Not sure this week's question is phrased quite right. For me, at least, it would read better like this -- How do I accept the fact that I am an alcoholic? Accepting it has been the struggle for me. But I have, in fact, kept asking How do I know? Why? In part because I'm that high bottom drunk someone ask about earlier. Haven't lost a job -- I'm retired now. Still have my house, car, etc. Years ago I bought into the disease model of alcoholism after reading "Under the Influence" as part of a program I was sent to after a DWI. Didn't have the standard withdrawal symptoms quitting then (or for short periods over the years) and in fact the court was told by the program that I did not appear to be an alcholic and seemed to have learned my lesson. My ticket to ride. And I've been on a roller coaster ever since. Finally, in January this year I resolved to quit and went back to the meetings I'd attended for a few weeks in March-April 2003. Also posted on this board. Stayed sober for a day or two short of 2 months again with no withdrawal symptoms. Started drinking again off and on (still wasn't convinced I was an alcholic) but did keep going to the one meeting a week where I had agreed to make the coffee and set up for the meeting. Monday this week, I decided enough is enough. Made meetings on Tuesay and Wednesday. My drinking was worse this time around but so far I haven't been able to share in the meetings what I've been going through the past few weeks. Guess I'm afraid the old pattern of thinking will return, followed no doubt by the old pattern of behavior. The Big Book says alcohol is cunning and baffling and I'm sure it is. But it is my ability to rationalize my way into believing that I "may not be an alcoholic" that really baffles me. I'll never "know" because I'm too good at splitting hairs and rationalizing. No withdrawal symptoms means no addiction. No addiction means no alcholism. Right? No alcholism means drink til you die. That my friends is insane thinking. Can I just "accept" that I'm powerless over alcohol and that my life is unmangeable when I drink? I'll find out. Ed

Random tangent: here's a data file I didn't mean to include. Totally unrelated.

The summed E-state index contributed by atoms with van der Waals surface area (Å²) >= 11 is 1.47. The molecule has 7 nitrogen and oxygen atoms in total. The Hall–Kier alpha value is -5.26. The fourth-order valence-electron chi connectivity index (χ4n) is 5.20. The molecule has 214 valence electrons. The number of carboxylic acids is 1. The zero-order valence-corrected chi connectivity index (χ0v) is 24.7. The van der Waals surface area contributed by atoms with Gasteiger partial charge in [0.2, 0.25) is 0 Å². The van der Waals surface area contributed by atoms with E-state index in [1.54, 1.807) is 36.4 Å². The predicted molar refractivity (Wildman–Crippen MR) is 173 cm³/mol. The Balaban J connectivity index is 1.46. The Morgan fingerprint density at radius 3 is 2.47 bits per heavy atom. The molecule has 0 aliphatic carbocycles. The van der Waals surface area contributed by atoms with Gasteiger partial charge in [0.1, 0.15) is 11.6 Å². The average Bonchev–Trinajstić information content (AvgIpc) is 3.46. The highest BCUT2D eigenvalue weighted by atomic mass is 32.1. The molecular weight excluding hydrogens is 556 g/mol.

Member: Eileen C
Location: Oradell NJ
Remote Name: 67.81.24.48
Date: April 21, 2004
Time: 10:30 PM -0400

Comments

Hi, I only have 5 days today and am getting very fustrated at myself for continually relapsing. I am only 19 yrs old and sometimes feel as if i am too young to stop drinking although I want too more than anything and have already caused so many problems for myself. I am so sick of hating myself, and waking up with that horrible feeling of shame guilt, just wondering what I might of did the night before. I really want and need to get sober but I can't seem to get this program right. For some reason I sometimes get the feeling like I once again need to prove to myself that I have a problem even though I already have all the proof I need; I already have one DWI, blacked out at least half the time I drank, hate the person I have become, and have been trying to stop drinking since I was 16 but still haven't seemed able to get it right yet. I am determined to stay sober this time by going to meetings. My problem is I am really shy and have hard talking to others and getting connected with people in the program. That is why I am trying to share my fustration on line. I guess I should call but this is the next best thing. I just got back from a meeting but still feel so isolated. I feel bad keeping on going to meetings after relapsing but I've got to keep trying. At least I have today. Thanks for letting me share.


Member: kg
Location: texas
Remote Name: 68.93.105.86
Date: April 21, 2004
Time: 11:24 PM -0400

Comments

hi- kg alcoholic. good question. i found out that normal drinkers usually never have to ask themselves that question. i have a disease that tells me i don't have it. "you can always tell an alcoholic, you just can't tell'em much" keep it simple!


Member: jimr
Location: chicago
Remote Name: 68.165.62.32
Date: April 22, 2004
Time: 01:11 AM -0400

Comments